- Universally designed lessons (UDL) utilize a diverse array of components, like audiovisual options, illustrations, enlarged print, or glossaries, and the Every Student Succeeds Act (ESSA) encourages districts to use them to help learners with disabilities in particular.
- ESSA explicitly calls for states to use principles of UDL when developing student assessments, as well as asking them to include UDL in their comprehensive literacy plans.
- Under ESSA, some federal funding is available to defray costs associated with UDL implementation and planning.
This little-known provision in ESSA is important for districts to consider, especially since there's funding attached and UDL principles aren't only for learners with disabilities. UDL can work for all students, bringing new and interesting elements into traditional curricula.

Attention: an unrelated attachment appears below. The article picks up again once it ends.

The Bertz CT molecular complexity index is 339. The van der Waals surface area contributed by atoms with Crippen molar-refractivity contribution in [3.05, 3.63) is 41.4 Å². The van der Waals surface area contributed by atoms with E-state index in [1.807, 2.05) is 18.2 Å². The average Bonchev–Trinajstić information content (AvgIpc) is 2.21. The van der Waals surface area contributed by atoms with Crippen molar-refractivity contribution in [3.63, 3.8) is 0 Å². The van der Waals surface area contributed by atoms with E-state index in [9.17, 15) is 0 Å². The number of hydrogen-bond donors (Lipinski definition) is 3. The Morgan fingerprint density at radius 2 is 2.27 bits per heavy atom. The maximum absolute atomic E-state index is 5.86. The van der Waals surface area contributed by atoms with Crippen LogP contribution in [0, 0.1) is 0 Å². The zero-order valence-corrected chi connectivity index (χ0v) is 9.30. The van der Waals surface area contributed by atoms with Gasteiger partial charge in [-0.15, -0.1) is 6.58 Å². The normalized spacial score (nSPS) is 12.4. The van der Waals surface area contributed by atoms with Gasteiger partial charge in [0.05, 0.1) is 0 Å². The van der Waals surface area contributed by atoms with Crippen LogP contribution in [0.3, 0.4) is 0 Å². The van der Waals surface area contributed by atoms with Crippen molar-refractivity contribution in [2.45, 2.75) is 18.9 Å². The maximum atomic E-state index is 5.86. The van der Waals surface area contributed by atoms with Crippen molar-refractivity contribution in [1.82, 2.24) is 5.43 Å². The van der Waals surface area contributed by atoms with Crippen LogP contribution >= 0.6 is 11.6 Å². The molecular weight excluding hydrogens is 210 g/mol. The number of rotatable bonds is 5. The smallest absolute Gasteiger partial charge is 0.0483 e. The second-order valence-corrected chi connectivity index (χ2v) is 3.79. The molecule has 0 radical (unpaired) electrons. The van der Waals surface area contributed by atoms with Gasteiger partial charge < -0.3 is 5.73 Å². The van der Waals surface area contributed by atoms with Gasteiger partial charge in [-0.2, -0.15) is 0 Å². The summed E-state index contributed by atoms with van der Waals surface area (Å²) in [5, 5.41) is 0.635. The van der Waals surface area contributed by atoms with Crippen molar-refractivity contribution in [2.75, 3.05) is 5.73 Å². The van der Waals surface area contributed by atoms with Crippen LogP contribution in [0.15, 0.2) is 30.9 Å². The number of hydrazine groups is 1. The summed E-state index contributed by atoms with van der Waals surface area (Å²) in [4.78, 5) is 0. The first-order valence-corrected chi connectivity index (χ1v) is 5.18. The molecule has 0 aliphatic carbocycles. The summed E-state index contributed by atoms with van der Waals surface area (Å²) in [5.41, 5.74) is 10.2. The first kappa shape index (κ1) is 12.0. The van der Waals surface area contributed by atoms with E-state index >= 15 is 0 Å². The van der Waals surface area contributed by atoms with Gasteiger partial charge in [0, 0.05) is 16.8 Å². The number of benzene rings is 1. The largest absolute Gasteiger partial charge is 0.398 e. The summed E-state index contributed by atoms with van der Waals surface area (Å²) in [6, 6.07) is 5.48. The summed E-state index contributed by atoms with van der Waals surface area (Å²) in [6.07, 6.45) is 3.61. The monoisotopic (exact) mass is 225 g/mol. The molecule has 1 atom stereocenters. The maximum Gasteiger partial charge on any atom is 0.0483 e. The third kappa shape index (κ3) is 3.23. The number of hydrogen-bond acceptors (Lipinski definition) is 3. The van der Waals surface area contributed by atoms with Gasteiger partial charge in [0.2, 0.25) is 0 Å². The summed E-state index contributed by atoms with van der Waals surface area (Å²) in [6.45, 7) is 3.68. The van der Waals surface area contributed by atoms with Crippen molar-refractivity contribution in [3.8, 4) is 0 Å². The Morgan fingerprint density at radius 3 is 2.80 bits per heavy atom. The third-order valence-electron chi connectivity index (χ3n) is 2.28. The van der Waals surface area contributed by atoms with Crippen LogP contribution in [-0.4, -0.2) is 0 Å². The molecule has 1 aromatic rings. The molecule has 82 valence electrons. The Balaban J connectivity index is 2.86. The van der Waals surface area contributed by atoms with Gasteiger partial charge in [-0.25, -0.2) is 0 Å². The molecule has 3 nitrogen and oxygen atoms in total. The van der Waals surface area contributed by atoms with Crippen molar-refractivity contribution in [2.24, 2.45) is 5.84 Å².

UDL principles can also be applied to personalized learning, a trend picking up steam nationwide. According to eSchoolNews, for schools engaged in individualized plans for students, UDL theory can guide educators wrestling with the questions of why (establishing priorities), what (information receipt and analysis), and how (creating and planning action) of learning related to brain networks.
For districts looking to get started or learn more, Goalbook has published a white paper detailing UDL methodology called Different Paths Up the Same Mountain. The paper lays out a five-step instructional design process that can be tested in the classroom.